A Garden for Granton’s Renaissance

BEFS Chair, Graeme Purves, tells us about the restoration of an overgrown renaissance garden in Granton as a catalyst for urban renewal.

a-blether-in-the-sunshine-sitting-down-to-plant-the-thymeA community-based group in North Edinburgh has begun the work of restoring an overgrown renaissance garden in Granton as a catalyst for urban renewal of the waterfront.  The historic garden had previously been the subject of a planning application for housing development but these plans were subsequently withdrawn.  In October 2016 the Friends of Granton Castle Walled Garden submitted proposals to Edinburgh City Council’s development company, the EDI Group, to restore it as a working garden and green hub for community activity.  Discussions over the winter led to the Friends signing a legal agreement with EDI and securing access to the garden in April.

Granton Castle Walled Garden is probably one of the oldest walled gardens in Scotland.  The earliest reference to ‘Grantoun House’ is in 1479 and it is thought that the garden dates from that time.  Granton Castle itself was abandoned as a residence in the 18th century, became a picturesque ruin during the 19th century and was finally demolished in the 1920s.  However, the walled garden survived and continued in use as a market garden until relatively recent times.

The Friends see the restoration of the garden as offering a wide range of benefits in terms of health and well-being, social cohesion, cross-cultural integration, community education and local capacity-building.  Key elements of their vision are that it should be:

  • a garden for all to enjoy, with a range of learning, growing and arts activities and a diverse events programme;
  • a restored market garden run by the local community, supplying organic produce directly to local people, businesses and schools.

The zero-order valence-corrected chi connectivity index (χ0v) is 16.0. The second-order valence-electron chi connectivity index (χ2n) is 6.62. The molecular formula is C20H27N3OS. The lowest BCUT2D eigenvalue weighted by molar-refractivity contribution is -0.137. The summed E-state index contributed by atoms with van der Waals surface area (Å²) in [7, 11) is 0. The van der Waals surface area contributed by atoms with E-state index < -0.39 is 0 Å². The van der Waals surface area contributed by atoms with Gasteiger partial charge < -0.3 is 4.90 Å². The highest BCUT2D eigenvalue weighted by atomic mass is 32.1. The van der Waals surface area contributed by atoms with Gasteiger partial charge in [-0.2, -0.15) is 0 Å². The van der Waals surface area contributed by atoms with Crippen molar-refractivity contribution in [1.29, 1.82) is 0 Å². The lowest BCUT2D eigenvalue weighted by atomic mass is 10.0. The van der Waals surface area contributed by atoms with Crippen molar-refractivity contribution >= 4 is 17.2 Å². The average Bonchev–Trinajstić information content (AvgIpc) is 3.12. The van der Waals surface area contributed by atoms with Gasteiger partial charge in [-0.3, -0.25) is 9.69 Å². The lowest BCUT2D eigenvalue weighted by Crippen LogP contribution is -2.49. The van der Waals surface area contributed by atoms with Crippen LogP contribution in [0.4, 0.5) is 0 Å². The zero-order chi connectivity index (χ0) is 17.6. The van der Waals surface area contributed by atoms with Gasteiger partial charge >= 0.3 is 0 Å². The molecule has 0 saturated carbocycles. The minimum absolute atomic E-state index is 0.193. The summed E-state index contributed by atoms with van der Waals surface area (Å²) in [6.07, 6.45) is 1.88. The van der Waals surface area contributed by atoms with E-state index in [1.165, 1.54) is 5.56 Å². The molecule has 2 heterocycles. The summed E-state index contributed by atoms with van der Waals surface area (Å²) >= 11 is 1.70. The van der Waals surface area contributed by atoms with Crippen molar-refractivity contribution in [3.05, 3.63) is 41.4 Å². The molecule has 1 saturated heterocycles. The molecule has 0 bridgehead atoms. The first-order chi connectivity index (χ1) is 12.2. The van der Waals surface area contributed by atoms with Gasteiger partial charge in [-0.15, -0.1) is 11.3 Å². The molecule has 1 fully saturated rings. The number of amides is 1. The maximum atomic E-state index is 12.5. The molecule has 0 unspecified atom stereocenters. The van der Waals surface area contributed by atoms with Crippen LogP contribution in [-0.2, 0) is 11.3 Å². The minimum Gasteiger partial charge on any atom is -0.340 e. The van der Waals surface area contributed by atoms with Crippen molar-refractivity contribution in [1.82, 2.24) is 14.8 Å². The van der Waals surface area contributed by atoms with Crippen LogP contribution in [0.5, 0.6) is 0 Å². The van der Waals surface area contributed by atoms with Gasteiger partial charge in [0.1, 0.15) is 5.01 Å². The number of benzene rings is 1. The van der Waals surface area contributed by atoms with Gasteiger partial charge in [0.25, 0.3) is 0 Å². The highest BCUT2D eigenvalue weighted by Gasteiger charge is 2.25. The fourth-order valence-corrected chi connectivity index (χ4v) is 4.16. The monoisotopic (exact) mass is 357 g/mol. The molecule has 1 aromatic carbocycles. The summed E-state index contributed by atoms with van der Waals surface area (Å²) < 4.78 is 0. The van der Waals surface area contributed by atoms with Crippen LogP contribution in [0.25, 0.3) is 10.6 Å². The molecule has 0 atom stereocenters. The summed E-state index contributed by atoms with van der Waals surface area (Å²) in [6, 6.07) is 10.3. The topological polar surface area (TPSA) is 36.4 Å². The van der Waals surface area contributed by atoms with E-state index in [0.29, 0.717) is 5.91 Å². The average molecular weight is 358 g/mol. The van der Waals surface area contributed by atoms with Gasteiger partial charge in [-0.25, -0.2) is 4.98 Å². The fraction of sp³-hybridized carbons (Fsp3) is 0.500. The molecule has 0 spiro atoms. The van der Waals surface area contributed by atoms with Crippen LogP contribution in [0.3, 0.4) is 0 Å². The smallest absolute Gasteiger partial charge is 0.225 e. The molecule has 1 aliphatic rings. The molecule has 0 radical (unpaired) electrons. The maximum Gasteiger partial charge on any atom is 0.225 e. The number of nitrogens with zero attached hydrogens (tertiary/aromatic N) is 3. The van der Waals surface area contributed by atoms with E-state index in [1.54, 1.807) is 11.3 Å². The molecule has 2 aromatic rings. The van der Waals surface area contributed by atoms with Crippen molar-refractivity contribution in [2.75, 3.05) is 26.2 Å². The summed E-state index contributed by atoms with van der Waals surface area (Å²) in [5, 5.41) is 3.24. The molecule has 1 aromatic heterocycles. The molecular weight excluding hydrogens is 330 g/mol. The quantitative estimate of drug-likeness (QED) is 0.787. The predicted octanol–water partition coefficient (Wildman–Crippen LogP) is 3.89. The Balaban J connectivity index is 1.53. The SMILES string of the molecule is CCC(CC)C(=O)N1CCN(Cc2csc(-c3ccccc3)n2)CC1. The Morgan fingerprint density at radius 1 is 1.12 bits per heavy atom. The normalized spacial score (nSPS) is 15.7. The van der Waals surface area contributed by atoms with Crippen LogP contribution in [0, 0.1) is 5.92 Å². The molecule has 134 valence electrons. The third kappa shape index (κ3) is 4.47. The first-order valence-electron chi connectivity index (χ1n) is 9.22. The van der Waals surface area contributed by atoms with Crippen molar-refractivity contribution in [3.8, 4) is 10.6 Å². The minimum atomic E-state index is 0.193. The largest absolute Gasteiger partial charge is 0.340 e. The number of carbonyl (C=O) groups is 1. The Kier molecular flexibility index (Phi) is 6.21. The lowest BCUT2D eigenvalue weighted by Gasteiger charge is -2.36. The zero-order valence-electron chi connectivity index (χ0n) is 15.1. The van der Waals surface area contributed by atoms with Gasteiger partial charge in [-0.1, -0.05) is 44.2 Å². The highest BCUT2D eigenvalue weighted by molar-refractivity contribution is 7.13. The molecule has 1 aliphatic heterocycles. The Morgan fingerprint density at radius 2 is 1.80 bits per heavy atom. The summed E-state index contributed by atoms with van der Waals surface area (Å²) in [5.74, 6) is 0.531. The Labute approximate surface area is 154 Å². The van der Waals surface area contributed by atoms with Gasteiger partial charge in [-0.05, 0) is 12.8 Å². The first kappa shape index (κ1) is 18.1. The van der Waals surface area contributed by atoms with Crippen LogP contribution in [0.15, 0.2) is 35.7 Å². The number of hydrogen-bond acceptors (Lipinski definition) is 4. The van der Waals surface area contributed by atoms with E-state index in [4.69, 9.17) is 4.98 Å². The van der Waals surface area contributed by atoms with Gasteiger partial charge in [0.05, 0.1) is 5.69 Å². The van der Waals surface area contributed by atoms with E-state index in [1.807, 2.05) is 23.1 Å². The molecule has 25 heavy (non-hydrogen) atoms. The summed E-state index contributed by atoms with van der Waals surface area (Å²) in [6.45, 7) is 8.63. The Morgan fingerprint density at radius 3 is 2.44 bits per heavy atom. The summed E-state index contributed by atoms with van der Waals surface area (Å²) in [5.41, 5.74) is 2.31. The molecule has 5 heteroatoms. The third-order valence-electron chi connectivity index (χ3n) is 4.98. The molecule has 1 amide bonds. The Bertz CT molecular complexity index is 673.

• a living link to the past , serving as a heritage gateway to the waterfront and a green social hub for existing and future communities.

Specific features which have been proposed include a visitor centre and community café, a kitchen garden, a heritage orchard, a plant nursery, a workshop and demonstration area, a medicinal and pigment garden, a restored glasshouse and a polytunnel.

The restoration of Granton Castle Walled Garden as a community asset is supported by a wide range of local stakeholders and national organisations.  The Friends are working closely with Scotland’s Urban Past on surveying and recording aspects of the garden’s heritage.

In this first season, volunteers have been busy removing the stumps of tree saplings which had started to colonise the garden and restoring one area to cultivation.  The Friends are also working with EDI to make the garden safe and accessible to visitors and preparing a business plan for its long- term development.  The garden is one of 28 sites across Scotland featured this summer in the Scottish Society of Antiquaries’ ‘Dig It!’ Hidden Gems competition.  It will be open to the public as part of the Cockburn Association’s Doors Open Day programme on Saturday 23 September.

The charity Social Bite has submitted an application for planning permission to erect temporary houses for homeless people on land immediately to the west of the walled garden.  If permission is granted, it is expected that the 11 ‘nesthouses’ will be built in the autumn.  The Friends are looking forward to working closely with Social Bite and the residents on gardening projects once the development is completed.